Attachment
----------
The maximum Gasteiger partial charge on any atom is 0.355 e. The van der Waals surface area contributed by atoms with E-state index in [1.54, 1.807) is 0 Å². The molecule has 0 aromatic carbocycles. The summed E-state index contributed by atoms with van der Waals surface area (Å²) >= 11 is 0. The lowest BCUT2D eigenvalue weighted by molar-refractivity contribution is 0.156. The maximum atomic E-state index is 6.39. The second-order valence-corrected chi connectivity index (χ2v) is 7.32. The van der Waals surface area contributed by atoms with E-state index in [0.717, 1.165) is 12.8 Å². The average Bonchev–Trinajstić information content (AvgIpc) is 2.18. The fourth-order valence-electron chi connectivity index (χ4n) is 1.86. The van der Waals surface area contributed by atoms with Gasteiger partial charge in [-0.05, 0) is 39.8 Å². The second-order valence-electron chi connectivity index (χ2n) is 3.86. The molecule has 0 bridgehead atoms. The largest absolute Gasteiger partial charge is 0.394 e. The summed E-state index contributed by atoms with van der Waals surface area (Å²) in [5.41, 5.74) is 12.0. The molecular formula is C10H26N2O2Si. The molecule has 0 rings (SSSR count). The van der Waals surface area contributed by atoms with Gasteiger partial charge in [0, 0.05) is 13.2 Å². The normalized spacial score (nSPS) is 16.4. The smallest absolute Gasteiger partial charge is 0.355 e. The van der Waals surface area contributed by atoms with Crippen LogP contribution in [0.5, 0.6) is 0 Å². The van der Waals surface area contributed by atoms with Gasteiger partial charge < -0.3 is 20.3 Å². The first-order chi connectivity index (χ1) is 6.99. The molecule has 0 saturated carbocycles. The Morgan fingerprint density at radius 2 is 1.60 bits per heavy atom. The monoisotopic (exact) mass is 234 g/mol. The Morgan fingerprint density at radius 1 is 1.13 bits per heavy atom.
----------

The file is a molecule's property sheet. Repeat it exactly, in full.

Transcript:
The maximum Gasteiger partial charge on any atom is 0.355 e. The van der Waals surface area contributed by atoms with E-state index in [1.54, 1.807) is 0 Å². The molecule has 0 aromatic carbocycles. The summed E-state index contributed by atoms with van der Waals surface area (Å²) >= 11 is 0. The lowest BCUT2D eigenvalue weighted by molar-refractivity contribution is 0.156. The maximum atomic E-state index is 6.39. The second-order valence-corrected chi connectivity index (χ2v) is 7.32. The van der Waals surface area contributed by atoms with E-state index in [0.717, 1.165) is 12.8 Å². The average Bonchev–Trinajstić information content (AvgIpc) is 2.18. The fourth-order valence-electron chi connectivity index (χ4n) is 1.86. The van der Waals surface area contributed by atoms with Gasteiger partial charge in [-0.05, 0) is 39.8 Å². The second-order valence-electron chi connectivity index (χ2n) is 3.86. The molecule has 0 bridgehead atoms. The largest absolute Gasteiger partial charge is 0.394 e. The summed E-state index contributed by atoms with van der Waals surface area (Å²) in [5.41, 5.74) is 12.0. The molecular formula is C10H26N2O2Si. The molecule has 0 rings (SSSR count). The van der Waals surface area contributed by atoms with Gasteiger partial charge in [0, 0.05) is 13.2 Å². The normalized spacial score (nSPS) is 16.4. The smallest absolute Gasteiger partial charge is 0.355 e. The van der Waals surface area contributed by atoms with Crippen LogP contribution in [0.5, 0.6) is 0 Å². The van der Waals surface area contributed by atoms with Gasteiger partial charge < -0.3 is 20.3 Å². The first-order chi connectivity index (χ1) is 6.99. The molecule has 0 saturated carbocycles. The Morgan fingerprint density at radius 2 is 1.60 bits per heavy atom. The monoisotopic (exact) mass is 234 g/mol. The Morgan fingerprint density at radius 1 is 1.13 bits per heavy atom.